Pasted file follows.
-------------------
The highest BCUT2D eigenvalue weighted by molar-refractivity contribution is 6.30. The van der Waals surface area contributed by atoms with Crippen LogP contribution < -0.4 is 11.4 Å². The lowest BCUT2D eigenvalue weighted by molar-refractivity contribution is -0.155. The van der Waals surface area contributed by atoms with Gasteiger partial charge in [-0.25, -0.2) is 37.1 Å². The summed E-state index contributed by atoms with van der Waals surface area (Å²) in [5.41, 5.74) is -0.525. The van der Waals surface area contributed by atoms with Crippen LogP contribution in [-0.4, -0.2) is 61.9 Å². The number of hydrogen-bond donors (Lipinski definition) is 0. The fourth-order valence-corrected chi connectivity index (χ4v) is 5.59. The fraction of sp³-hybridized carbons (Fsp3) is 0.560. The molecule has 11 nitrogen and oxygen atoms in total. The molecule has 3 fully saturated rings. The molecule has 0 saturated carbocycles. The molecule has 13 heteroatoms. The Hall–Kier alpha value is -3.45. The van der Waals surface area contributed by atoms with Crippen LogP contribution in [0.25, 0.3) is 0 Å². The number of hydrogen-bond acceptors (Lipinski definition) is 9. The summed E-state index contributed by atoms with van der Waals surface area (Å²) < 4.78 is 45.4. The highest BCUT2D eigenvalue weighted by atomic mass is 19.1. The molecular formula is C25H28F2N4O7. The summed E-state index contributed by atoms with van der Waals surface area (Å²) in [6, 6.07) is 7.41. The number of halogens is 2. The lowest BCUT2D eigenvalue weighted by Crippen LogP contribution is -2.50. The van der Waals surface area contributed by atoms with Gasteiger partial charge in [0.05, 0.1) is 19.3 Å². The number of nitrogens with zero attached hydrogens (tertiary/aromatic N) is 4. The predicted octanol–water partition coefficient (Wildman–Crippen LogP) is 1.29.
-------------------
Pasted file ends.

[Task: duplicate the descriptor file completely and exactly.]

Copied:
The highest BCUT2D eigenvalue weighted by molar-refractivity contribution is 6.30. The van der Waals surface area contributed by atoms with Crippen LogP contribution < -0.4 is 11.4 Å². The lowest BCUT2D eigenvalue weighted by molar-refractivity contribution is -0.155. The van der Waals surface area contributed by atoms with Gasteiger partial charge in [-0.25, -0.2) is 37.1 Å². The summed E-state index contributed by atoms with van der Waals surface area (Å²) in [5.41, 5.74) is -0.525. The van der Waals surface area contributed by atoms with Crippen LogP contribution in [-0.4, -0.2) is 61.9 Å². The number of hydrogen-bond donors (Lipinski definition) is 0. The fourth-order valence-corrected chi connectivity index (χ4v) is 5.59. The fraction of sp³-hybridized carbons (Fsp3) is 0.560. The molecule has 11 nitrogen and oxygen atoms in total. The molecule has 3 fully saturated rings. The molecule has 0 saturated carbocycles. The molecule has 13 heteroatoms. The Hall–Kier alpha value is -3.45. The van der Waals surface area contributed by atoms with Crippen LogP contribution in [0.25, 0.3) is 0 Å². The number of hydrogen-bond acceptors (Lipinski definition) is 9. The summed E-state index contributed by atoms with van der Waals surface area (Å²) < 4.78 is 45.4. The highest BCUT2D eigenvalue weighted by atomic mass is 19.1. The molecular formula is C25H28F2N4O7. The summed E-state index contributed by atoms with van der Waals surface area (Å²) in [6, 6.07) is 7.41. The number of halogens is 2. The lowest BCUT2D eigenvalue weighted by Crippen LogP contribution is -2.50. The van der Waals surface area contributed by atoms with Gasteiger partial charge in [0.05, 0.1) is 19.3 Å². The number of nitrogens with zero attached hydrogens (tertiary/aromatic N) is 4. The predicted octanol–water partition coefficient (Wildman–Crippen LogP) is 1.29.